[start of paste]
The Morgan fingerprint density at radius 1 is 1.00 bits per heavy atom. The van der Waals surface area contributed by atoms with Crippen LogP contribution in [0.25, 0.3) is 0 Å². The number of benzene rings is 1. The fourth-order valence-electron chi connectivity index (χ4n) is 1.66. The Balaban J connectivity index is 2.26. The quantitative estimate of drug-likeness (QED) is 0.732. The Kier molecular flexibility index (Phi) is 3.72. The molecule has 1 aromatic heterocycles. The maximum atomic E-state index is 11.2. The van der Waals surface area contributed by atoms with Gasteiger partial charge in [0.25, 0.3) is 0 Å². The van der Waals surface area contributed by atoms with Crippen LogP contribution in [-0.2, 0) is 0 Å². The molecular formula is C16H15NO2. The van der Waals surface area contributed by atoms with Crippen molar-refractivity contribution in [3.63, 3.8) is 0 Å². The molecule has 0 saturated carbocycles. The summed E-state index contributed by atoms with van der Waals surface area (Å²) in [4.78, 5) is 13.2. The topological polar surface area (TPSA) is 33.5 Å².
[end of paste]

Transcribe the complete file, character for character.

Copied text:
The Morgan fingerprint density at radius 1 is 1.00 bits per heavy atom. The van der Waals surface area contributed by atoms with Crippen LogP contribution in [0.25, 0.3) is 0 Å². The number of benzene rings is 1. The fourth-order valence-electron chi connectivity index (χ4n) is 1.66. The Balaban J connectivity index is 2.26. The quantitative estimate of drug-likeness (QED) is 0.732. The Kier molecular flexibility index (Phi) is 3.72. The molecule has 1 aromatic heterocycles. The maximum atomic E-state index is 11.2. The van der Waals surface area contributed by atoms with Gasteiger partial charge in [0.25, 0.3) is 0 Å². The van der Waals surface area contributed by atoms with Crippen LogP contribution in [-0.2, 0) is 0 Å². The molecular formula is C16H15NO2. The van der Waals surface area contributed by atoms with Crippen molar-refractivity contribution in [3.63, 3.8) is 0 Å². The molecule has 0 saturated carbocycles. The summed E-state index contributed by atoms with van der Waals surface area (Å²) in [4.78, 5) is 13.2. The topological polar surface area (TPSA) is 33.5 Å².